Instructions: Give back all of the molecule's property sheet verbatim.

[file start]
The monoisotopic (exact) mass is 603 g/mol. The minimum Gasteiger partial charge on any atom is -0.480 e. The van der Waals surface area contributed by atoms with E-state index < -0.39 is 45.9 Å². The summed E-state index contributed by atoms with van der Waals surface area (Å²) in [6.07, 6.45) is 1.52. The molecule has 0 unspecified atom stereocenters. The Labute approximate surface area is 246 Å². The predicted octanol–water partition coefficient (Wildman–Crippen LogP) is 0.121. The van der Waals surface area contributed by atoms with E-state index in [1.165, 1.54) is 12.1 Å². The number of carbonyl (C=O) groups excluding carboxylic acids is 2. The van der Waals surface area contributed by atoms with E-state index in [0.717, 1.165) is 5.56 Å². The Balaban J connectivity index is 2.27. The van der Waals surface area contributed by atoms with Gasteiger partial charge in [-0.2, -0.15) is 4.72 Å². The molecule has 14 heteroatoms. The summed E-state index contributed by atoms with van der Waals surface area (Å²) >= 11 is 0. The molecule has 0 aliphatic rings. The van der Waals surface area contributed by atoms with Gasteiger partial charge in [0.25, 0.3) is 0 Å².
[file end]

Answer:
The monoisotopic (exact) mass is 603 g/mol. The minimum Gasteiger partial charge on any atom is -0.480 e. The van der Waals surface area contributed by atoms with E-state index < -0.39 is 45.9 Å². The summed E-state index contributed by atoms with van der Waals surface area (Å²) in [6.07, 6.45) is 1.52. The molecule has 0 unspecified atom stereocenters. The Labute approximate surface area is 246 Å². The predicted octanol–water partition coefficient (Wildman–Crippen LogP) is 0.121. The van der Waals surface area contributed by atoms with E-state index in [1.165, 1.54) is 12.1 Å². The number of carbonyl (C=O) groups excluding carboxylic acids is 2. The van der Waals surface area contributed by atoms with E-state index in [0.717, 1.165) is 5.56 Å². The Balaban J connectivity index is 2.27. The van der Waals surface area contributed by atoms with Gasteiger partial charge in [-0.2, -0.15) is 4.72 Å². The molecule has 14 heteroatoms. The summed E-state index contributed by atoms with van der Waals surface area (Å²) >= 11 is 0. The molecule has 0 aliphatic rings. The van der Waals surface area contributed by atoms with Gasteiger partial charge in [0.25, 0.3) is 0 Å².